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Wireshark vs KeepSolid VPN - leak or not?

asked 2018-01-18 15:14:04 +0000

laur gravatar image

updated 2018-01-18 15:15:18 +0000

Hello all.

I have used your software to test a VPN service to which I have recently subscribed (Keepsolid VPN Unlimited)

I have run 2 packet capture tests to test the VPN. Both tests were conducted with WireShark on a http only website, with VPN turned ON (KeepSolid Wise TCP Protocol).

I have selected the physical WiFi card first and, as expected, I could see no (readable) data flowing through.

However, when I selected the tunnel network that the VPN software has created, I was able to capture the test username and password.

So my questions are as follows:

  • would this be considered a leak?

  • presumably an actor were to use the Wireshark software from another network / device to capture the packets, would he/she be able to "see" the virtual connection that the VPN has created (and thus intercept decrypted packets like in case 2) or would he/she just see the outside WiFi Network and not the tunneled one (and thus only get encrypted (or even no) packets like in case 1)?

Thank you in advance for your support on this.

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2 Answers

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answered 2018-07-31 13:48:08 +0000

There are so many online tools to test the VPN leaks. Here are mine results while using Surfshark:

image description

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answered 2018-01-18 18:16:53 +0000

sindy gravatar image

If someone can run packet capture directly on your machine, he can do other things as well, so the mere ability to capture on a virtual interface before the packets get encrypted for transport over the physical one cannot be considered a leak by itself. Or at least there is no effective way to prevent this - the very idea of VPN tunnels is that the data transmission over physical interfaces of a machine is encrypted while the applications running on that machine send and receive the data in plaintext as they always did, but do so over the virtual interface instead of a physical one. If this is not satisfactory for the purpose, end-to-end encryption must be handled by the application itself - https would be an example of such behaviour where the cipher negotiation and encryption is done by the browser.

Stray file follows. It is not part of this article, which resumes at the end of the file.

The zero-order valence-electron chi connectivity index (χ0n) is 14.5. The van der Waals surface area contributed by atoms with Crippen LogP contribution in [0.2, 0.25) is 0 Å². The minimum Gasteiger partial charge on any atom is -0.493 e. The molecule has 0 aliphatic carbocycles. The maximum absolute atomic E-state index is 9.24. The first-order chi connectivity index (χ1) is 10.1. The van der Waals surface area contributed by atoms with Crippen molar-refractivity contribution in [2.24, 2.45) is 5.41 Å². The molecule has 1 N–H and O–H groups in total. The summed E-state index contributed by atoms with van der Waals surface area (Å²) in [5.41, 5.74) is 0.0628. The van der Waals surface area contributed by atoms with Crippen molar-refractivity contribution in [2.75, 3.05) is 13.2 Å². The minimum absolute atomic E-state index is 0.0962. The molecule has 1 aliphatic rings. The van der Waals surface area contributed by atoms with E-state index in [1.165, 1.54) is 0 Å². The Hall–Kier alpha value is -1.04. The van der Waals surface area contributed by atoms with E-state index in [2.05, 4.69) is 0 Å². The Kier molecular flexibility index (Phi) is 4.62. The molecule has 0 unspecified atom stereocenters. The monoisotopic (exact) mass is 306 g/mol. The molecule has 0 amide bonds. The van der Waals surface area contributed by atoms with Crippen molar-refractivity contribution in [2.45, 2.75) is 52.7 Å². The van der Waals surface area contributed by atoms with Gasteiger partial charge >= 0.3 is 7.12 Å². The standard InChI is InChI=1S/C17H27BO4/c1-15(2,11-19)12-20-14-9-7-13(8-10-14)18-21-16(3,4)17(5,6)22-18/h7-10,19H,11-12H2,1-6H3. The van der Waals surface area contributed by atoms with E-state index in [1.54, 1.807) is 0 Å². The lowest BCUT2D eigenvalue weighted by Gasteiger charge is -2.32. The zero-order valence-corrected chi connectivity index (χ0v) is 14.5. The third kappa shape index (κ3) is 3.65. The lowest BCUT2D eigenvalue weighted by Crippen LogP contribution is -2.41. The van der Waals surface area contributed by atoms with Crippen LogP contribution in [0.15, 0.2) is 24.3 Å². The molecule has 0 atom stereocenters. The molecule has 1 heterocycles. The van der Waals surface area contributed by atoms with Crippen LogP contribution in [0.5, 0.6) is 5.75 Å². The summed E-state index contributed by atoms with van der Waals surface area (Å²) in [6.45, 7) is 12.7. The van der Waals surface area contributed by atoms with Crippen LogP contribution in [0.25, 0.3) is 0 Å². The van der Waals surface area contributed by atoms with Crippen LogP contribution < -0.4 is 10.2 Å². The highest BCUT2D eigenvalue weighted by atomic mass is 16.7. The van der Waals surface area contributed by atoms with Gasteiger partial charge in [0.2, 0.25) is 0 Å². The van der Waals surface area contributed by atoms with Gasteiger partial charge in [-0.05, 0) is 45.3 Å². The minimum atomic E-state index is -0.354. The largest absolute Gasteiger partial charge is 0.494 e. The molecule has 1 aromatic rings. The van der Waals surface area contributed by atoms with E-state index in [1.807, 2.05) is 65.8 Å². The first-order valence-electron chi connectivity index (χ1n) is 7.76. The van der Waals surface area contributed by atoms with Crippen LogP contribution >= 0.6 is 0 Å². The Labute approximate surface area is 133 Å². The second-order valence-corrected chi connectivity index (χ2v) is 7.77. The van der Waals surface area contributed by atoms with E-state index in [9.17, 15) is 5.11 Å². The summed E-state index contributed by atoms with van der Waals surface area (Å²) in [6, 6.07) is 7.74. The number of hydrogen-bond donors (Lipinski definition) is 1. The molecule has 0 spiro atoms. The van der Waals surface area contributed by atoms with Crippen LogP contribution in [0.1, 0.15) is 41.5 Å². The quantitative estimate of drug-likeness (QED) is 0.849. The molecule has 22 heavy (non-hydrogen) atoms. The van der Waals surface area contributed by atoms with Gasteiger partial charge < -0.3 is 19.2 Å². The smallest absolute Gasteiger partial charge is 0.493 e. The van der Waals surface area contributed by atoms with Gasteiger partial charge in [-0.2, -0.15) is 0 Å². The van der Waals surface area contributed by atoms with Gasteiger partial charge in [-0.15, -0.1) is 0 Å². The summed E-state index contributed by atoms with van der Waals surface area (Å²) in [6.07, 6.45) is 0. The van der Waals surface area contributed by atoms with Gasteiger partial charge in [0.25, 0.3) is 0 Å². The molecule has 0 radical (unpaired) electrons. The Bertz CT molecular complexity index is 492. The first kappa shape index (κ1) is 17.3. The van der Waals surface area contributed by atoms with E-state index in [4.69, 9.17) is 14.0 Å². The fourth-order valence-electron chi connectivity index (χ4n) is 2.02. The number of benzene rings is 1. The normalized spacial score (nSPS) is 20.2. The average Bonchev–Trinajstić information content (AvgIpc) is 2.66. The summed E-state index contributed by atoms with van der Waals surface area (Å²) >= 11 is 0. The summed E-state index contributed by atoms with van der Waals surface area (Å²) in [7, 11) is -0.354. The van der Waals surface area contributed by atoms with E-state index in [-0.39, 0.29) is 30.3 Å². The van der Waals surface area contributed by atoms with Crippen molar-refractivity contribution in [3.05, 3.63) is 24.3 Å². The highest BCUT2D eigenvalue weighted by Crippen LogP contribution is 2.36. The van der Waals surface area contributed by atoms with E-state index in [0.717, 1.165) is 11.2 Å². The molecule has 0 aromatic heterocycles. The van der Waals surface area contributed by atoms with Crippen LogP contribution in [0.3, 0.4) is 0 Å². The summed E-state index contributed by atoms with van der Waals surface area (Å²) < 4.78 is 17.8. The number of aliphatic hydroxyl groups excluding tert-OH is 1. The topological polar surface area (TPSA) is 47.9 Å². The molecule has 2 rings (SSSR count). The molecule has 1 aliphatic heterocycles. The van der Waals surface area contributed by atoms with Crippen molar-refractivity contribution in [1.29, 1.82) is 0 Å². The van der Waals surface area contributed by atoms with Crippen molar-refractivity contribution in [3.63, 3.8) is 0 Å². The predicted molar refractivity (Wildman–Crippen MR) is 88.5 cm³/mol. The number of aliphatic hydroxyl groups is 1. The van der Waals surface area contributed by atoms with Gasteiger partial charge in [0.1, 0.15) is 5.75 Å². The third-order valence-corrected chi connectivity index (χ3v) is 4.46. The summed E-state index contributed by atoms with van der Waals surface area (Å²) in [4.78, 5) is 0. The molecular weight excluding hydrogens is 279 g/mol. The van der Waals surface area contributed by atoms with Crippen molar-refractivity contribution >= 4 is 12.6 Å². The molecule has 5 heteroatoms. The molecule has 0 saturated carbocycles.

Not providing the capturing tap to the virtual interface would just obfuscate the fact that a malware running on the machine could read the traffic anyway if it was there, albeit it would require more effort. Providing the tap allows you to diagnose communication problems even when VPN connection is used which is sometimes helpful.

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Asked: 2018-01-18 15:14:04 +0000

Seen: 541 times

Last updated: Jul 31 '18